President Akufo-Addo has assured of his government’s commitment to improving the country’s economy.
In his second state of the nation address, the president lauded the growth of the economy from 3.6 percent recorded in December 2016 to 7.9 percent recorded by the end of 2017, and was confident that the economic fortunes of the country will be better this year.
“We are determined to put in place measures to ensure irreversibility and sustain macroeconomic stability, so that we will have no reason to seek again the assistance of that powerful global body[IMF].”
Inflation rate for January 2018 is yet to be announced by the Statistical service but analysts are predicting a rise due to the recent increase in petroleum products.
Inflation rate increased slightly from 11.7 percent in November to 11.8 percent in December. This was mainly due to higher prices of housing, transport and clothing.
Akufo-Addo cited a World Bank report as well as a Bloomberg report which indicate that the country is moving in the right direction towards economic growth.
On agriculture, Akufo-Addo reiterated government’s efforts to sign some 500,000 farmers unto the ‘Planting for Food and Jobs’ programme. He added that some dams have already been identified and rehabilitated in the three northern regions ahead of a full implementation of the One-Village-One Dam policy this year.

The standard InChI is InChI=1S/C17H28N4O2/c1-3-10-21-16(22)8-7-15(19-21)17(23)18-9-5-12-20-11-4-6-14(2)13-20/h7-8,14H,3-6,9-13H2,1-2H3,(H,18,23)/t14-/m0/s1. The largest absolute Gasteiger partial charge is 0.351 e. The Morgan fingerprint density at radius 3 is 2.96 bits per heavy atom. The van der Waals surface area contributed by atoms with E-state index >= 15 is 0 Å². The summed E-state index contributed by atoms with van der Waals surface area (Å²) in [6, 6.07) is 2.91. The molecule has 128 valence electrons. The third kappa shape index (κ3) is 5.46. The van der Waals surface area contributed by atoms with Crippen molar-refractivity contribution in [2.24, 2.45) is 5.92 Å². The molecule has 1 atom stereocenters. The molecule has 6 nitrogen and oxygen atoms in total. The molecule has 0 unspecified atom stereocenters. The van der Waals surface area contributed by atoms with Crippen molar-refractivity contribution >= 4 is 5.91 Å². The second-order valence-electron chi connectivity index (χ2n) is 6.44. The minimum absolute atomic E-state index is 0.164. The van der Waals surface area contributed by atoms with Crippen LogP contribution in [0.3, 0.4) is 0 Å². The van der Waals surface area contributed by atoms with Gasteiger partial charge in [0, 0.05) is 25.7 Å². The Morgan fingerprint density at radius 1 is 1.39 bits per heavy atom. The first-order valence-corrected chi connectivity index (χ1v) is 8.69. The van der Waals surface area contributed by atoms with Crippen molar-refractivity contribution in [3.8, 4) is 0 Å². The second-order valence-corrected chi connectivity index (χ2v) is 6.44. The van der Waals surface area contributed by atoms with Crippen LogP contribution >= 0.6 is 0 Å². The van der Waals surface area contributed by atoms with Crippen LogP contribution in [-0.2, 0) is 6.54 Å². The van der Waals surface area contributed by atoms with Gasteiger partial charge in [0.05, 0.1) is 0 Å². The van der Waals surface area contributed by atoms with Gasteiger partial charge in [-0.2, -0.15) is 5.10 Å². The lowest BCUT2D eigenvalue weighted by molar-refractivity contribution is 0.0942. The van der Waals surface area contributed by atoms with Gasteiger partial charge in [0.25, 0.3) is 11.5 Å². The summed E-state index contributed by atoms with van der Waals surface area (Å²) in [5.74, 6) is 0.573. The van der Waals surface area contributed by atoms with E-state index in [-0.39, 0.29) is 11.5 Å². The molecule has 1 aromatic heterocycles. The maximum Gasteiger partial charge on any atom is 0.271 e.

Speaking on fisheries, he stated that “more effective measures are being taken against illegal, unreported and unregulated methods of fishing. We have also instituted measures to avert premix diversions, and strict auditing of landing beaches are in place. I can state that, since November, there has been no report of premix diversion, a marked improvement from the past.”
Meanwhile a total of GHS 800 million was saved last year as a result of sole sourcing, a development the president believes is commendable compared to previous years.
In 2017, 394 sole sourcing requests were made, out of which 223, representing 56.6 percent were approved, and 171 (43.4 percent) were rejected.
Further expatiating, the president noted there were 346 requests for restricted tenders, and 167 (48 percent) were approved, and 179 (52 percent) were rejected.
Comparatively, in 2016, the Public Procurement Authority had 622 sole sourcing requests, out of which 597, representing 98 percent were approved and 25 rejected.
There were also about 592 requests for restricted tenders, of which 99.15 percent were approved and 5 rejected.
He noted that “government has been able to provide better budgetary support to the constitutionally-mandated institutions that hold government accountable.”
These include the Auditor-General’s Department, Parliament, Judiciary, Ministry of Justice, Commission on Human Rights and Administrative Justice (CHRAJ), the Economic and Organised Crime Office (EOCO), and the Police Service.
Meanwhile, government is seeking to spend some GHS200 million to solve the sanitation problems in the country this year. The president said this is in keeping with his ambitious promiseof making Accra the cleanest city in Africa.
By Nana Oye Ankrah and Joshua W. Amlanu